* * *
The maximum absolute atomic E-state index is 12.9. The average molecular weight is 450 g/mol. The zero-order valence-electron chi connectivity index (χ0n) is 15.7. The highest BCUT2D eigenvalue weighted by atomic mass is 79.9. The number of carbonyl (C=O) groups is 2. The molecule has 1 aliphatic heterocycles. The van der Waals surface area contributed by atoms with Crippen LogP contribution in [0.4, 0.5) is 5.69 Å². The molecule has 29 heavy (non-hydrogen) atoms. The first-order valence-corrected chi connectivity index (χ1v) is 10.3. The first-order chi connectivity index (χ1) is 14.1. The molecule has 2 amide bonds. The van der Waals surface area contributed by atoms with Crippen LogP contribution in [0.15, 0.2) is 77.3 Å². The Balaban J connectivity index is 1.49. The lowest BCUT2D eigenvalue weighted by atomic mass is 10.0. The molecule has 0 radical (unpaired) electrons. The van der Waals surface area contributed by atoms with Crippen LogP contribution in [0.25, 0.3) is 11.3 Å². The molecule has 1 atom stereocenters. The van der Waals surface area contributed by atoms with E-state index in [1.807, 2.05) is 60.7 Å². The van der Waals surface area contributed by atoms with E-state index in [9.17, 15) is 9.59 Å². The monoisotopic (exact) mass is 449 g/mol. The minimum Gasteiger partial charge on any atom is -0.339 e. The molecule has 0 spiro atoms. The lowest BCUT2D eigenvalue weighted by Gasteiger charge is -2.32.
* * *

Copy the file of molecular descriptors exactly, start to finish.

The maximum absolute atomic E-state index is 12.9. The average molecular weight is 450 g/mol. The zero-order valence-electron chi connectivity index (χ0n) is 15.7. The highest BCUT2D eigenvalue weighted by atomic mass is 79.9. The number of carbonyl (C=O) groups is 2. The molecule has 1 aliphatic heterocycles. The van der Waals surface area contributed by atoms with Crippen LogP contribution in [0.4, 0.5) is 5.69 Å². The molecule has 29 heavy (non-hydrogen) atoms. The first-order valence-corrected chi connectivity index (χ1v) is 10.3. The first-order chi connectivity index (χ1) is 14.1. The molecule has 2 amide bonds. The van der Waals surface area contributed by atoms with Crippen LogP contribution in [0.15, 0.2) is 77.3 Å². The Balaban J connectivity index is 1.49. The lowest BCUT2D eigenvalue weighted by atomic mass is 10.0. The molecule has 0 radical (unpaired) electrons. The van der Waals surface area contributed by atoms with Crippen LogP contribution in [0.25, 0.3) is 11.3 Å². The molecule has 1 atom stereocenters. The van der Waals surface area contributed by atoms with E-state index in [1.807, 2.05) is 60.7 Å². The van der Waals surface area contributed by atoms with E-state index in [9.17, 15) is 9.59 Å². The monoisotopic (exact) mass is 449 g/mol. The minimum Gasteiger partial charge on any atom is -0.339 e. The molecule has 0 spiro atoms. The lowest BCUT2D eigenvalue weighted by Gasteiger charge is -2.32.